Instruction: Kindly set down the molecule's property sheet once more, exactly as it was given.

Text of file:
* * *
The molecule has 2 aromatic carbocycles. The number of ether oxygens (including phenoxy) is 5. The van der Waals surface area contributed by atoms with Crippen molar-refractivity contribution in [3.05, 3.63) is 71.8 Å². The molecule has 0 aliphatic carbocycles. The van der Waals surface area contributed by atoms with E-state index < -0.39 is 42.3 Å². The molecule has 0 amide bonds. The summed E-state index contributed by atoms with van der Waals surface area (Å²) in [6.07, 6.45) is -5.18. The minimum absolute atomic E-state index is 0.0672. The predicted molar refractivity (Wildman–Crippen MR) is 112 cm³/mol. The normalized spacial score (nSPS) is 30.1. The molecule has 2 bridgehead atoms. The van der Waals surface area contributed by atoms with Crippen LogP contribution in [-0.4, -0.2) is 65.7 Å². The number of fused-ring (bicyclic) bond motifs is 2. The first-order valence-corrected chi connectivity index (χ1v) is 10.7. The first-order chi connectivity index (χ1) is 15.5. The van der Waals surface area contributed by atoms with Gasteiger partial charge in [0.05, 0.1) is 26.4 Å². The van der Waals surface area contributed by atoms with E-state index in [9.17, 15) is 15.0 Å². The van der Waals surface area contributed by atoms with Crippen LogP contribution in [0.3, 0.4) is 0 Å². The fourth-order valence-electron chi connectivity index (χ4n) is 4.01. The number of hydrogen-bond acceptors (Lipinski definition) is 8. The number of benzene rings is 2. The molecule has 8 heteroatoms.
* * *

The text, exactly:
The molecule has 2 aromatic carbocycles. The number of ether oxygens (including phenoxy) is 5. The van der Waals surface area contributed by atoms with Crippen molar-refractivity contribution in [3.05, 3.63) is 71.8 Å². The molecule has 0 aliphatic carbocycles. The van der Waals surface area contributed by atoms with E-state index < -0.39 is 42.3 Å². The molecule has 0 amide bonds. The summed E-state index contributed by atoms with van der Waals surface area (Å²) in [6.07, 6.45) is -5.18. The minimum absolute atomic E-state index is 0.0672. The predicted molar refractivity (Wildman–Crippen MR) is 112 cm³/mol. The normalized spacial score (nSPS) is 30.1. The molecule has 2 bridgehead atoms. The van der Waals surface area contributed by atoms with Crippen LogP contribution in [-0.4, -0.2) is 65.7 Å². The number of fused-ring (bicyclic) bond motifs is 2. The first-order valence-corrected chi connectivity index (χ1v) is 10.7. The first-order chi connectivity index (χ1) is 15.5. The van der Waals surface area contributed by atoms with Gasteiger partial charge in [0.05, 0.1) is 26.4 Å². The van der Waals surface area contributed by atoms with E-state index in [9.17, 15) is 15.0 Å². The van der Waals surface area contributed by atoms with Crippen LogP contribution in [0.3, 0.4) is 0 Å². The fourth-order valence-electron chi connectivity index (χ4n) is 4.01. The number of hydrogen-bond acceptors (Lipinski definition) is 8. The number of benzene rings is 2. The molecule has 8 heteroatoms.